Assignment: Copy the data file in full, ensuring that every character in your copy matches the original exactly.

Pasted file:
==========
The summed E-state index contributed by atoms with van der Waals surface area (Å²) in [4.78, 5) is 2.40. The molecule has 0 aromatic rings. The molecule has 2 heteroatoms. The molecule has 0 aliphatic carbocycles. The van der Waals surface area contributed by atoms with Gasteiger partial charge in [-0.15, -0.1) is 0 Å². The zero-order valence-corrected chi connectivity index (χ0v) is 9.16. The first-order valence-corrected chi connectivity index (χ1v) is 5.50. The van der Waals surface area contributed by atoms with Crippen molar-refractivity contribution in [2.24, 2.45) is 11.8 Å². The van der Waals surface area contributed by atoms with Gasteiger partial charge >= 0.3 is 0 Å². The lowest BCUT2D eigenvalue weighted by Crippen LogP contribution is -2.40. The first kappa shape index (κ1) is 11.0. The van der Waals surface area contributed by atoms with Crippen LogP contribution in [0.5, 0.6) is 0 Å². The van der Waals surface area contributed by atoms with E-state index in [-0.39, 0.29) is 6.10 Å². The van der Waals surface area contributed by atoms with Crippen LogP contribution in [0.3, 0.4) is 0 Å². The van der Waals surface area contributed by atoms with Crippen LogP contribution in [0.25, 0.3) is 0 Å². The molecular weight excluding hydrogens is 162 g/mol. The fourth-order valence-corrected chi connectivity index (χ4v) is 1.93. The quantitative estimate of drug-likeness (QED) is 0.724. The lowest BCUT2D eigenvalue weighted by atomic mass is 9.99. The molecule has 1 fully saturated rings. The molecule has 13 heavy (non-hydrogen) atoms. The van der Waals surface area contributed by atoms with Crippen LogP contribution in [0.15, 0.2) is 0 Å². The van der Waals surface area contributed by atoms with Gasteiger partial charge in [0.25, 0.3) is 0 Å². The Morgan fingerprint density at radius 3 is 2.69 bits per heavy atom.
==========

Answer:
The summed E-state index contributed by atoms with van der Waals surface area (Å²) in [4.78, 5) is 2.40. The molecule has 0 aromatic rings. The molecule has 2 heteroatoms. The molecule has 0 aliphatic carbocycles. The van der Waals surface area contributed by atoms with Gasteiger partial charge in [-0.15, -0.1) is 0 Å². The zero-order valence-corrected chi connectivity index (χ0v) is 9.16. The first-order valence-corrected chi connectivity index (χ1v) is 5.50. The van der Waals surface area contributed by atoms with Crippen molar-refractivity contribution in [2.24, 2.45) is 11.8 Å². The van der Waals surface area contributed by atoms with Gasteiger partial charge >= 0.3 is 0 Å². The lowest BCUT2D eigenvalue weighted by Crippen LogP contribution is -2.40. The first kappa shape index (κ1) is 11.0. The van der Waals surface area contributed by atoms with Crippen LogP contribution in [0.5, 0.6) is 0 Å². The van der Waals surface area contributed by atoms with E-state index in [-0.39, 0.29) is 6.10 Å². The van der Waals surface area contributed by atoms with Crippen LogP contribution in [0.3, 0.4) is 0 Å². The van der Waals surface area contributed by atoms with Crippen LogP contribution in [0.25, 0.3) is 0 Å². The molecular weight excluding hydrogens is 162 g/mol. The fourth-order valence-corrected chi connectivity index (χ4v) is 1.93. The quantitative estimate of drug-likeness (QED) is 0.724. The lowest BCUT2D eigenvalue weighted by atomic mass is 9.99. The molecule has 1 fully saturated rings. The molecule has 13 heavy (non-hydrogen) atoms. The van der Waals surface area contributed by atoms with Crippen LogP contribution in [0.15, 0.2) is 0 Å². The van der Waals surface area contributed by atoms with Gasteiger partial charge in [0.25, 0.3) is 0 Å². The Morgan fingerprint density at radius 3 is 2.69 bits per heavy atom.